Blue Jasmine — a film review by Gary Chew
The exigencies associated with love and class continue to be magnified in the oeuvre of Woody Allen — except when he’s playing clarinet. Insofar as film is concerned though, Allen is at his best when making you heartily laugh while you’re trying to repress any empathy you’re feeling for one of his many memorable, hapless characters. The hapless character in “Blue Jasmine,” his latest, is named Jasmine, played by the supremely gifted actor, Cate Blanchett.
And it’s not just because most of the film is shot in the Bay Area that Jasmine’s predicament plays out on more shaky ground than, say, of Alvy Singer’s, Annie Hall’s and so on. What’s funny about “Blue Jasmine” isn’t so much Jasmine’s character, but most of the other roles that must be played as “real” characters … who surround the unstable Jasmine and the disassembling of her life as currently lived. Blanchett does Jasmine situated among a cast of other fine actors — all looking as if only they were meant to play their respective, zany parts.
If you sense anything autobiographical in the picture, it might be you’re thinking that Woody “knows the ropes” of such circumstances.
There’s much time-switching going on in “Blue Jasmine.” The back and forth is keenly presented so as not to confuse. Segues are usually triggered by spoken words of dialogue.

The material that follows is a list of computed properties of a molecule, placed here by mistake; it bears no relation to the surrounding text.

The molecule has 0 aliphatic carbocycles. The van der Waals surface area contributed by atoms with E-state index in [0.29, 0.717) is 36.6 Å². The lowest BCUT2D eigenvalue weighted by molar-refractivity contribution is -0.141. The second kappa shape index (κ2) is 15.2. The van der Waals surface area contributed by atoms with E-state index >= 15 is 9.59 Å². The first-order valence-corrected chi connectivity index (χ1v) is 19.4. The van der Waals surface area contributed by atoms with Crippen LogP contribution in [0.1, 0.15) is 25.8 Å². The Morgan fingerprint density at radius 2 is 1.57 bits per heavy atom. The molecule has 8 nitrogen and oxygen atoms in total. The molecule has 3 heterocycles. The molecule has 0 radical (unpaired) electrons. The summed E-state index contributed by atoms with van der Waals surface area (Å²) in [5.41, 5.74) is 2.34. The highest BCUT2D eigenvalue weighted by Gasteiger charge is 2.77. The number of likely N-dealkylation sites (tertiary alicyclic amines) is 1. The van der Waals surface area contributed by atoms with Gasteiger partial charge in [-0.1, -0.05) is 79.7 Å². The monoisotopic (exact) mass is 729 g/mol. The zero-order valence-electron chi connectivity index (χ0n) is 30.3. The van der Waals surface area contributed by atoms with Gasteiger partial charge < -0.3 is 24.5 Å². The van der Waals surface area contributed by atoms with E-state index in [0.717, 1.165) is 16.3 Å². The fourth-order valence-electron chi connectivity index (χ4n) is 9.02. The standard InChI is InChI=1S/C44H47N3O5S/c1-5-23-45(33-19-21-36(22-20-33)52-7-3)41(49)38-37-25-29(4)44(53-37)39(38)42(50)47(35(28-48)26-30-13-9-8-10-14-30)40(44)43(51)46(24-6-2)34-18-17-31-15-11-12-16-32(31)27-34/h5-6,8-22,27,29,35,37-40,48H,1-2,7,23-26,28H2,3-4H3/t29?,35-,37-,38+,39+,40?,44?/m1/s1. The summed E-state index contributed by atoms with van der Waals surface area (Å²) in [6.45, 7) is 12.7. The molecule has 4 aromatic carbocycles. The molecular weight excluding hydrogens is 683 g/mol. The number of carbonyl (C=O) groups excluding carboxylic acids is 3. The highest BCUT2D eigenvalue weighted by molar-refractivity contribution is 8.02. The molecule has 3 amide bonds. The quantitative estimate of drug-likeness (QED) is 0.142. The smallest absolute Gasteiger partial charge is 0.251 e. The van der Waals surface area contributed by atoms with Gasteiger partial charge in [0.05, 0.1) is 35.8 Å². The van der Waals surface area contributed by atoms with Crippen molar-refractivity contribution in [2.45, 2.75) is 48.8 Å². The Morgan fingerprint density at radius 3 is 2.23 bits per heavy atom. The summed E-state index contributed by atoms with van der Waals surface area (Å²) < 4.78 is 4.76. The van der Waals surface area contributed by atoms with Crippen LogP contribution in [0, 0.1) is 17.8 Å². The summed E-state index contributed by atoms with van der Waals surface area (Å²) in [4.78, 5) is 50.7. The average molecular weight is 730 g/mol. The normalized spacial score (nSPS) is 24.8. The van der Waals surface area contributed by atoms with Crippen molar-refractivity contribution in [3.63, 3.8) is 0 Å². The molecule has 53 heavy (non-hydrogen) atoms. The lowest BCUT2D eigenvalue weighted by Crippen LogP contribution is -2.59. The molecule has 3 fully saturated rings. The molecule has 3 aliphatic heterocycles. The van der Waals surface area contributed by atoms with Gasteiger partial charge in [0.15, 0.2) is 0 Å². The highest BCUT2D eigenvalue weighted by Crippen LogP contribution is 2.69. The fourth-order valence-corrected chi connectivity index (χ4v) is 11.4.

So that means you see Alec Baldwin as Jasmine’s wealthy husband, Hal, throughout the movie, even though Hal has long been hauled to the joint for shoddy business practices with even further events that would be a spoiler if I told you. The same goes for other of Allen’s well-drawn characters.
One of my favorites in this category is stand-up comic, Andrew Dice Clay as Augie. He’s the man in Ginger’s life, early on. British actor Sally Hawkins (“Never Let Me Go”) is mind-boggling playing Ginger. You’d swear she’s from Hoboken. She’s a couple of cuts, at least, beneath Jasmine in social status. These gals’ differences are as distinct as Sausalito and Fresno’s.
When Jasmine’s high-living style crashes and burns on the East Coast, she moves in with sweet Ginger (they’re non biological sisters of the same family) on the West Coast. San Francisco is the town — Allen not being a big fan of Los Angeles. It’s in the Bay Area where most of the class conflict takes place between Jasmine and Ginger with her California associates.
After Hal, Jasmine is determined to make something of herself, but things aren’t looking too rosy; especially after she takes a receptionist job with a square but horny dentist who hits on her when no patients are in the office. Michael Stuhlbarg has that role and was the lead in the Coen brothers’ “A Serious Man.”
Jasmine’s a wreck. Pills and alcohol are much in use. Panic attacks are not uncommon. Talking to herself is not unheard of in her presence or even when she’s alone. Blanchett has nailed the character. But what can one expect from an actor of Cate’s caliber who, not long ago, cross-gendered to do a great “Bob Dylan” in “I’m Not There.”
Another not unusual suspect in “Blue Jasmine” is Peter Sarsgaard (“An Education”) as Dwight, a Bay Area yuppie who has a cushy government gig in D.C. He’s planning to run for national office from the Golden State and parks his BMW next to his bay side house in Marin.
No class warfare here. Dwight looks like “new spouse” material for Jasmine. Surely, this can’t be in a script by Woody Allen.
What — a happy ending? Are you kidding? But you will be laughing.
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